Bolstered by then-unprecedented research by economists Art Rolnick and Rob Grunewald showing a return to the economy of up to $16 for each tax dollar invested, advocates won over the business and philanthropic communities.

A broad coalition of organizations, the Minnesota Early Learning Foundation spent $20 million in private funds between 2006 and 2011 first researching how to identify and quantify high-quality early ed and then piloting a system for steering fragile families toward the best programs.

The resulting ratings system, Parent Aware for School Readiness, enjoyed bipartisan support at the start of the 2011 legislative session. After the bill died a backroom death partway through the session, Gov. Mark Dayton used rulemaking authority to expand the pilot, which was already established in state law.

Last session, $40 million for biennium

In the following, equally deadlocked session, he persuaded the Legislature to appropriate $3 million a year — a pittance, but also a placeholder for a meaningful funding stream. Last year lawmakers came up with $40 million, spread over the biennium.

Late in the session, however, the Minnesota Department of Education weighed in, arguing that the scholarships, which were to have averaged $6,000 a year per child, should be capped at $5,000. Education Commissioner Brenda Cassellius’ reasoning: To stretch the money to aid more kids.

Poverty rates are almost identical in the metro area and Greater Minnesota, but not every region had programs that could demonstrate the quality required to enroll Parent Aware recipients. Because the system’s designers wanted the scholarships to serve as a carrot, they extended eligibility for partial scholarships to programs that were working toward becoming highly rated.

The scholarships are set up so that once one child has secured one, siblings automatically receive funds, too. Children of teen mothers are also automatically granted scholarships.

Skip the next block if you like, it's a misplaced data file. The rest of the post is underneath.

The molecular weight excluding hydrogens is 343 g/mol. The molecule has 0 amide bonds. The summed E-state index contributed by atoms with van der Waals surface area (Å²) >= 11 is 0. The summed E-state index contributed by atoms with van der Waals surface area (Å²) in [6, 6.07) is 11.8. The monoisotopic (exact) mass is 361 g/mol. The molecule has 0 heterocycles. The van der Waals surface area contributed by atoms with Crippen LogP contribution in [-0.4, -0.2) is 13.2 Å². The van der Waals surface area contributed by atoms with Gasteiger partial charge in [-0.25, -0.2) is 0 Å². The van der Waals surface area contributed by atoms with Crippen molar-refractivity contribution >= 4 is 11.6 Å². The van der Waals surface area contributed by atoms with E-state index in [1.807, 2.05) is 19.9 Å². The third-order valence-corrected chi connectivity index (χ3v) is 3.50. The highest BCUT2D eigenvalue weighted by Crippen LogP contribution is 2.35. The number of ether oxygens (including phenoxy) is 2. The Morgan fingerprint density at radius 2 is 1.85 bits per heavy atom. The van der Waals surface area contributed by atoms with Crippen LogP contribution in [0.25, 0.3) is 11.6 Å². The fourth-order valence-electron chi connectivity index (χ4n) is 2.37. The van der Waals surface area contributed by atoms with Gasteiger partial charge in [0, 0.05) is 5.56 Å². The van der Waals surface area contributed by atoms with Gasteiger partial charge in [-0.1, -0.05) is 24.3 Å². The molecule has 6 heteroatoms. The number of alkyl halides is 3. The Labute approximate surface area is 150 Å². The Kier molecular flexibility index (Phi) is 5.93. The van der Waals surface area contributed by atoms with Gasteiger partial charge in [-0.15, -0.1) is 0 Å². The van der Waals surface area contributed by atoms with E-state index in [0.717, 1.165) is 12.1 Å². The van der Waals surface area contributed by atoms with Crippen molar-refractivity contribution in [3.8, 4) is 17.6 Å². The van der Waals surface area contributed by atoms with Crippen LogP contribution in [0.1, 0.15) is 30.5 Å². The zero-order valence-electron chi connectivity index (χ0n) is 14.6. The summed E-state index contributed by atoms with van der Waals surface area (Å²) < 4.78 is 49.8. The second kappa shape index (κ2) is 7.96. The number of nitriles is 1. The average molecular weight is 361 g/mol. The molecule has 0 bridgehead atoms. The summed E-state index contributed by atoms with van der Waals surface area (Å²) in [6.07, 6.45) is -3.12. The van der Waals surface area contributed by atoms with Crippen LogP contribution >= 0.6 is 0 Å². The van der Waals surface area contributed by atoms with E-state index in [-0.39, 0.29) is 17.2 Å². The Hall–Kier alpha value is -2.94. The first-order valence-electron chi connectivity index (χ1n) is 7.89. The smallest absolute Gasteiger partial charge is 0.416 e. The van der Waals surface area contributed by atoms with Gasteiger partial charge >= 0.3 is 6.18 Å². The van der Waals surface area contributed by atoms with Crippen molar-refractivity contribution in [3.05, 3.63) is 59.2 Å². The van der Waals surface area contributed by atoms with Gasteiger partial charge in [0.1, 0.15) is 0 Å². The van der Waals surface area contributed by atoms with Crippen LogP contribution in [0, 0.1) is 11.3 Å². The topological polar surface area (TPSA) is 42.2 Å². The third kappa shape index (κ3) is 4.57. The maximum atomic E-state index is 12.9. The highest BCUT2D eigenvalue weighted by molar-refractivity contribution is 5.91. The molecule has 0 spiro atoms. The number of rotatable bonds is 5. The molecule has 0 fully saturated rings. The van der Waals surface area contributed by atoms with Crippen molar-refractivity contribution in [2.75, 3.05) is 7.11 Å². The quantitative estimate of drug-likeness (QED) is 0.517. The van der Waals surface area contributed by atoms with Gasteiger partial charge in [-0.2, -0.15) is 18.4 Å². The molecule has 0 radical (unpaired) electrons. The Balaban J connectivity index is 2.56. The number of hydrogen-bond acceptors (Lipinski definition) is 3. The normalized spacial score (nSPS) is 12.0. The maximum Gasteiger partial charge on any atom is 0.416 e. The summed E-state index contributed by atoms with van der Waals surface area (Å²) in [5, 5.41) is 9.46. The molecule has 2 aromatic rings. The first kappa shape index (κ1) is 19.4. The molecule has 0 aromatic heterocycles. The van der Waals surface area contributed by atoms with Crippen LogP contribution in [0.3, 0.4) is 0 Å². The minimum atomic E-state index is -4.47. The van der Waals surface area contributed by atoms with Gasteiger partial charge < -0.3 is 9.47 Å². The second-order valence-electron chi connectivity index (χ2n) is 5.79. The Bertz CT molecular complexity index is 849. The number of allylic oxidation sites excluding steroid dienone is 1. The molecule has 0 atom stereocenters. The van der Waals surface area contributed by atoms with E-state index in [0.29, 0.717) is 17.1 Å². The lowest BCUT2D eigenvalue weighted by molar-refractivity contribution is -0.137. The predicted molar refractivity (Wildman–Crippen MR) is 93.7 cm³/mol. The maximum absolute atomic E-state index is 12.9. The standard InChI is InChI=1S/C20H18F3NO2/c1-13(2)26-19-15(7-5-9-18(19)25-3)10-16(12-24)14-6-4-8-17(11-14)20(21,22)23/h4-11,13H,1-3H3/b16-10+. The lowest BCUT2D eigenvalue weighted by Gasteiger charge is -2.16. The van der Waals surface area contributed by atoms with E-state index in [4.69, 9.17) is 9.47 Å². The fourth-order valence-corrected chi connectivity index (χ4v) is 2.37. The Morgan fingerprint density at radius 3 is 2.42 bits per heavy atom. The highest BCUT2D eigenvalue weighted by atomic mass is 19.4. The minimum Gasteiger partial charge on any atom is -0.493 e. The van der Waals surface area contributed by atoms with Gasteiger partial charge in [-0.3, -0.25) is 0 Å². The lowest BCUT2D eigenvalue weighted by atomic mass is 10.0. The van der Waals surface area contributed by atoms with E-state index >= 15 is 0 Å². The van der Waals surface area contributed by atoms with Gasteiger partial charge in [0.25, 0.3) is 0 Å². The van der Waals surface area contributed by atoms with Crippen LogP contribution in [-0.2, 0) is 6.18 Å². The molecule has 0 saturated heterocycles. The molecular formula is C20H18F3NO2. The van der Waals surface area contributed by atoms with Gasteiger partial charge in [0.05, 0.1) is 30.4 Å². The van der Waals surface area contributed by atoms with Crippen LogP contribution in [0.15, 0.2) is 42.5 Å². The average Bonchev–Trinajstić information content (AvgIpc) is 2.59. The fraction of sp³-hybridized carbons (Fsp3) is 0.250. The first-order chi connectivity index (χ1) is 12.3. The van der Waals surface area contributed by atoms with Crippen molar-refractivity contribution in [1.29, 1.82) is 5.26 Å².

“Once you start making those accommodations you start eating into the pool,” said Briner. “The number of kids you can impact becomes substantially fewer.”

But because $5,000 comes nowhere near the cost of preschool in many places, MinneMinds’ leaders had lobbied for scholarships tied to the average cost of care in each region. The gains kids make in the programs don’t make up for what’s lost if their funding runs out partway through the year, they argued.

At the same time, some school districts and the state’s largest teachers union, Education Minnesota, joined some state officials in arguing that it was tough to justify giving more state money to a private child-care facility than the approximately $5,800 in baseline state tuition dollars that follows each K-12 student.

As Parent Aware dollars began flowing last fall, the regional agencies that help families secure both qualifying programs and scholarships began talking about “layering” early-ed assistance. Ideally families that qualify would also be enrolled in the remnants of the Child Care Assistance Program, the state Department of Human Services’ badly oversubscribed subsidy program.

A senior policy analyst at Think Small, which is administering the program in the metro area and the Arrowhead region, Kat Kempe said her agency has about 1,000 scholarships to hand out. The organization received 1,200 applications in November, the first month the grants were available. To date, it has received more than 2,500.

“Any conversation about changing the policy needs to lead with investment,” said MDE’s Briner. “If you just lift the cap without increasing the investment you’re going to end up taking scholarships away from folks.”

Winkler, for one, thinks chances are good his colleagues will support doing both: “There’s strong support in the House for removing the cap and strong support in the Legislature for adding more money.”